The National Media Museum's Life Online exhibition to chronicle impact of the internet
PUBLISHED: 09:19 17 January 2012 | UPDATED: 20:55 20 February 2013
The National Media Museum in Bradford has started work on the world's first gallery to explore the social, technological and cultural impact of the internet and the web
The National Media Museum in Bradford has started work on the world's first gallery to explore the social, technological and cultural impact of the internet and the web. Set to open on 30 March 2012, the gallery will be the first in the world to link the history of the internet with its impact on how we live our lives.
The gallery will bring together historically significant content, multimedia displays, and a programme of special exhibitions exploring contemporary trends and issues related to how the internet and the web are changing society.
The 2 million project will explore various themes, including the origins of the internet, global communications, issues of online identity and the nature of digital communities and businesses.
Life Online will be made up of two spaces in the Museum. The permanent gallery on the ground floor will reflect and interact with the story of the internet and the web, from the very first email, to the rise of home computing and the non-stop evolution of social and technological communication. It will also explore the future of the internet.
The exhibition space will showcase experimental temporary exhibitions dedicated to exploring the ever-changing relationship between society and the internet. The first Life Online exhibition, called [open source], will focus on the open source online culture of sharing and collaboration, whilst examining current threats to net neutrality which could signify the end of online culture as we know it.
Visitors will be able to actively participate with the Life Online gallery, exhibition space and online presence - through a series of interactive elements. This will enable Life Online to be powered by the ideas, thoughts and opinions of both physical and virtual visitors. This model of engagement will ultimately create an invaluable public archive of society's relationship with the internet and the web in the 21st century.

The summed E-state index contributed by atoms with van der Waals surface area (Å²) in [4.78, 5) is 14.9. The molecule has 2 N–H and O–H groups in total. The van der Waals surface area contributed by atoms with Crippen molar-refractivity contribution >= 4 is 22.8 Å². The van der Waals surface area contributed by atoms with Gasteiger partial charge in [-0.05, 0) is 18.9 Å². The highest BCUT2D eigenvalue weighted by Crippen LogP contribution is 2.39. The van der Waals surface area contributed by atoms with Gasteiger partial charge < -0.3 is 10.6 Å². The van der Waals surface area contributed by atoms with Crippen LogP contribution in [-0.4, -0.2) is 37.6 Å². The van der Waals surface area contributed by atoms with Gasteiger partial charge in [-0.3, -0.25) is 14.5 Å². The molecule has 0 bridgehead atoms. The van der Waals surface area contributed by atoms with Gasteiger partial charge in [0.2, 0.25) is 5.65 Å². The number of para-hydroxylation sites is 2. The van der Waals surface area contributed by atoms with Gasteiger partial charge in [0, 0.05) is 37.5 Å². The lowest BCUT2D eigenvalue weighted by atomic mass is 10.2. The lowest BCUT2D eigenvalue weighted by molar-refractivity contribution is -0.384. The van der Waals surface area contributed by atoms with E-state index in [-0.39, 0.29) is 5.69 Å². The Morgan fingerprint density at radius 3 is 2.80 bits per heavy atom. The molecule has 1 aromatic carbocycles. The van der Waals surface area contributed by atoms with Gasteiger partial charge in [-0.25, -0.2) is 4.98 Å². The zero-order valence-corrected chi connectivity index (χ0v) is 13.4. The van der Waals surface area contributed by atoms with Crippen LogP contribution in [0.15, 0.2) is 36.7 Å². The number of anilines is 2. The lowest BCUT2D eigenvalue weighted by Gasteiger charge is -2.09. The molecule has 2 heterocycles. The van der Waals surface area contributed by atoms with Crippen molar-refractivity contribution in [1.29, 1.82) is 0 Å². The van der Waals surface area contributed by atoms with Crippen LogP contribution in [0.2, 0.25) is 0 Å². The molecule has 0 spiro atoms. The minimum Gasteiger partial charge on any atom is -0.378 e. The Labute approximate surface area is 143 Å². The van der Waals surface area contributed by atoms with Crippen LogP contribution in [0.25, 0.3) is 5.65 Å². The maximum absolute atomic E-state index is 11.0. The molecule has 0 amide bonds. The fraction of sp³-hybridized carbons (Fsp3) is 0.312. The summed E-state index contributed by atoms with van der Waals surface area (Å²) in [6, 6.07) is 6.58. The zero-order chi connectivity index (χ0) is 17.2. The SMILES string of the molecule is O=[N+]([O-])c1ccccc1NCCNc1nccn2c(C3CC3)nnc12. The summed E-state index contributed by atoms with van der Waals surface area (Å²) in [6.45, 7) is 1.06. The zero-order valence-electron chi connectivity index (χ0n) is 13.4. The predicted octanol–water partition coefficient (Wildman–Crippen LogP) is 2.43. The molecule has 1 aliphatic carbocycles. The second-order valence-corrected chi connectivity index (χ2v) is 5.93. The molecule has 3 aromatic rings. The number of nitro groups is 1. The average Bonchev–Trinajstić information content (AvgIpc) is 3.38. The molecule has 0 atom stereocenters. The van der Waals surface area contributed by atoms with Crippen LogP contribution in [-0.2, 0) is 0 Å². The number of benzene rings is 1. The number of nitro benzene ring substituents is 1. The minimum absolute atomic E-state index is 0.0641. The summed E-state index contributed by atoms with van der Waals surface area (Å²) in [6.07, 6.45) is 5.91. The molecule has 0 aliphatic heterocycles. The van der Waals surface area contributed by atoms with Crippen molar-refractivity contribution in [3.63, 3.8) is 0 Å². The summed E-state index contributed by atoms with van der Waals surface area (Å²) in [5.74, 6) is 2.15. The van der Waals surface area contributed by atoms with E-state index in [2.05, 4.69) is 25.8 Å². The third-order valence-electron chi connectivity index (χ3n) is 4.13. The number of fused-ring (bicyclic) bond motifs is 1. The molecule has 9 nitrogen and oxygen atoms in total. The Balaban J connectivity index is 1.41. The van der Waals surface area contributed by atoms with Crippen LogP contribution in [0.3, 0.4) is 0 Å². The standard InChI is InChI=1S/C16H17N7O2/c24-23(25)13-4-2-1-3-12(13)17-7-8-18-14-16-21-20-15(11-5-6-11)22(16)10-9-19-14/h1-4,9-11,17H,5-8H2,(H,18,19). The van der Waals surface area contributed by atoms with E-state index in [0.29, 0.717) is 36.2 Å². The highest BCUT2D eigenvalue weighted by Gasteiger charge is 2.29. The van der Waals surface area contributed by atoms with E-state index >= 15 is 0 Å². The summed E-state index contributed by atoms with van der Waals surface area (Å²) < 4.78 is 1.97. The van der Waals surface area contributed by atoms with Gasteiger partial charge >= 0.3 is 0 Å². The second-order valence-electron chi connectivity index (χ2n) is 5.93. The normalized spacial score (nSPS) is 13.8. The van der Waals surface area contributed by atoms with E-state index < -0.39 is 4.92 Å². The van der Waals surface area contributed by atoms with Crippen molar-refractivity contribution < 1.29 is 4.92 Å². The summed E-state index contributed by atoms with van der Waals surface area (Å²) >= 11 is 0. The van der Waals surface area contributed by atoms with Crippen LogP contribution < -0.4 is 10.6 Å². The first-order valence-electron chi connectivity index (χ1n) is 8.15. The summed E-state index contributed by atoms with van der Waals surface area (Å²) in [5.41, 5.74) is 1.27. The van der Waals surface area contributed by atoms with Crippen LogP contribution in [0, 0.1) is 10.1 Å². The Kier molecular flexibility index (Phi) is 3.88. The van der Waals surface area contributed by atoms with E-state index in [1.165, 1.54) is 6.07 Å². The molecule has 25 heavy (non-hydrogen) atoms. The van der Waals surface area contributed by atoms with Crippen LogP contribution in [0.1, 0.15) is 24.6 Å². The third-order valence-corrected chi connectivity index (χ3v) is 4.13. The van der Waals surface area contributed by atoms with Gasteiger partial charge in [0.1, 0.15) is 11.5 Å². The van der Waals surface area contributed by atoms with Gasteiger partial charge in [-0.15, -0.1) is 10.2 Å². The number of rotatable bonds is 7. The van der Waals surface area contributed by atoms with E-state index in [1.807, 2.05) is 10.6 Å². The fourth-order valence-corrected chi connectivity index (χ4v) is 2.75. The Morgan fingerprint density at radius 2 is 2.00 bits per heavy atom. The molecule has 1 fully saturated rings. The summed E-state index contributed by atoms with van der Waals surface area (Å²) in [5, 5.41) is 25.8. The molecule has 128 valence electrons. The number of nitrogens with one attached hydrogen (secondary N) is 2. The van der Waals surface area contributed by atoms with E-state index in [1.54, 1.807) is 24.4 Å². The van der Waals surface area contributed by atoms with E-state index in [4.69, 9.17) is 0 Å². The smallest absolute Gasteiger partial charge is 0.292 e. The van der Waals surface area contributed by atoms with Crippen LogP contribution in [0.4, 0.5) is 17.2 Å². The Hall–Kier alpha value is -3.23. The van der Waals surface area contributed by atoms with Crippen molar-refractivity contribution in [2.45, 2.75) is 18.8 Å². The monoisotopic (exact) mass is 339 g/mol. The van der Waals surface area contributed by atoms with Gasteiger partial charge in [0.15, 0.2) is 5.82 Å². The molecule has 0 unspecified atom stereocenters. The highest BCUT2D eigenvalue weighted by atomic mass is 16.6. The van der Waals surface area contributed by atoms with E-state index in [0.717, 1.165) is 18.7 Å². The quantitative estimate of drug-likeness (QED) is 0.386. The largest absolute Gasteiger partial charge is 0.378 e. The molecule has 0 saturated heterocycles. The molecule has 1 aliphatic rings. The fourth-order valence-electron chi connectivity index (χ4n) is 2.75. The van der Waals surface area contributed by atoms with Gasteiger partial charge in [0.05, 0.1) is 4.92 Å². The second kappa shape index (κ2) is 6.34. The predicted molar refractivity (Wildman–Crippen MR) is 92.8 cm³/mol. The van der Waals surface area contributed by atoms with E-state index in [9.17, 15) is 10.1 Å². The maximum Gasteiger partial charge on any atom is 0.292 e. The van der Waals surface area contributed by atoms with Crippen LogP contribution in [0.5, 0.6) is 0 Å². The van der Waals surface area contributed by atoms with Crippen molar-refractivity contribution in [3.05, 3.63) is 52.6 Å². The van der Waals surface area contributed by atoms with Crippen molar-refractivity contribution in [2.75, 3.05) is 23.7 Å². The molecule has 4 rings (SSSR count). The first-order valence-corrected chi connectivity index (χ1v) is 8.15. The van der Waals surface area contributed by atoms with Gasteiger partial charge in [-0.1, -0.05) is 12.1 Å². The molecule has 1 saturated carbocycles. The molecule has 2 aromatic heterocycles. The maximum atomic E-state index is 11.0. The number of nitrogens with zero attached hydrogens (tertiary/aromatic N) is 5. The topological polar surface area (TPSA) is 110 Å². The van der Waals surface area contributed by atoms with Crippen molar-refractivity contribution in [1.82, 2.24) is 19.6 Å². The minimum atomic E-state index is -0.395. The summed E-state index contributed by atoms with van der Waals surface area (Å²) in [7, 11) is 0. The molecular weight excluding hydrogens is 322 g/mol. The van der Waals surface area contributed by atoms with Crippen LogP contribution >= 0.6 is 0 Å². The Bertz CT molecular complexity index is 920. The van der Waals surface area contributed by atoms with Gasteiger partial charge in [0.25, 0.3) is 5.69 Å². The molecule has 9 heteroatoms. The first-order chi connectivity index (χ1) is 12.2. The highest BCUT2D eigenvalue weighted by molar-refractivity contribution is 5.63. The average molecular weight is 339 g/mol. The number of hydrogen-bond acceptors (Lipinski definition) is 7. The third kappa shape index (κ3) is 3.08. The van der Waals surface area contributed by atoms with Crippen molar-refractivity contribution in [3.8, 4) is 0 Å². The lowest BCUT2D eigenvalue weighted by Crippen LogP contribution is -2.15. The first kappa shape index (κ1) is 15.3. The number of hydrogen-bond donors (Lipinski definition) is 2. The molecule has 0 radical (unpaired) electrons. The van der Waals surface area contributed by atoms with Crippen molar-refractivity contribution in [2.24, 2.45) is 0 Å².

An additional purpose-built learning space will house an exciting programme of workshops and events investigating the processes of producing online content and issues surrounding our relationships with the web as we explore our online world.
Tom Woolley, curator of new media at the National Media Museum said: We have been planning for this gallery for a long time and it is fantastic to see the building work commence for our new permanent gallery Life Online. Although other galleries tell the story of the internet, no other links that ever-evolving history with the impact the internet has on our lives and we are very excited to house the worlds first gallery of its kind here in Bradford. There are many exciting milestones ahead as we build towards the gallery opening in March 2012 and we look forward to sharing the finished gallery with visitors.
The content of the gallery has been informed by a variety of web experts and pioneers including Ben Hammersley, the UK Prime Ministers Ambassador to TechCity and editor at large of Wired Magazine; representatives from Google and Microsoft; Freeserve co-founders Rob Wilmot and Ajaz Ahmed and Helen Milner, the managing director of UK Online Centres. A senior member of the Virgin Media broadband team is the most recent addition to the gallery advisory panel. A variety of Universities have also advised including Oxford, Bradford, Nottingham Trent, Southampton, Brunel, Manchester Metropolitan and Lancaster.
Life Online is funded by the regional development agency Yorkshire Forward and the DCMS Wolfson Museums and Galleries Improvement Fund. The project also has a number of corporate supporters such as Virgin Media; Brass, one of the UKs foremost creative and digital marketing agencies; and leading environment, brand and interaction agency Start JudgeGill who are assisting with the creation of the Life Online Exhibition space.
For further information on Life Online visit: www.nationalmediamuseum.org.uk/lifeonline